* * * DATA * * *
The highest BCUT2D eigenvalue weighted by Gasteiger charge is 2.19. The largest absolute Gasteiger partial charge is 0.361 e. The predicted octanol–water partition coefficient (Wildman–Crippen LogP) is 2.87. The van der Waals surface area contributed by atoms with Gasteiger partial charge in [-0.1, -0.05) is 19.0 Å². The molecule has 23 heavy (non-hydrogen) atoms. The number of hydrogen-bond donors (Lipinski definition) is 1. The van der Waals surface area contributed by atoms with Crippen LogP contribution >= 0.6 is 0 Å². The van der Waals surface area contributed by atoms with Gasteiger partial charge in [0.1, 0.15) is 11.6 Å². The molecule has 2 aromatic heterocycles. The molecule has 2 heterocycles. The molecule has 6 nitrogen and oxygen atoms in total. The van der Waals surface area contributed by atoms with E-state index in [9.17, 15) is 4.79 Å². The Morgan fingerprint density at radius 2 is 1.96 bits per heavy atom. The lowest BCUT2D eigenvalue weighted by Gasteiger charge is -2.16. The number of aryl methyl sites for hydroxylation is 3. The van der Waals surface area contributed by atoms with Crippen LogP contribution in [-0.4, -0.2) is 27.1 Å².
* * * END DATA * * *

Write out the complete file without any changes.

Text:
The highest BCUT2D eigenvalue weighted by Gasteiger charge is 2.19. The largest absolute Gasteiger partial charge is 0.361 e. The predicted octanol–water partition coefficient (Wildman–Crippen LogP) is 2.87. The van der Waals surface area contributed by atoms with Gasteiger partial charge in [-0.1, -0.05) is 19.0 Å². The molecule has 23 heavy (non-hydrogen) atoms. The number of hydrogen-bond donors (Lipinski definition) is 1. The van der Waals surface area contributed by atoms with Crippen LogP contribution >= 0.6 is 0 Å². The van der Waals surface area contributed by atoms with Gasteiger partial charge in [0.1, 0.15) is 11.6 Å². The molecule has 2 aromatic heterocycles. The molecule has 2 heterocycles. The molecule has 6 nitrogen and oxygen atoms in total. The van der Waals surface area contributed by atoms with E-state index in [9.17, 15) is 4.79 Å². The Morgan fingerprint density at radius 2 is 1.96 bits per heavy atom. The lowest BCUT2D eigenvalue weighted by Gasteiger charge is -2.16. The number of aryl methyl sites for hydroxylation is 3. The van der Waals surface area contributed by atoms with Crippen LogP contribution in [-0.4, -0.2) is 27.1 Å².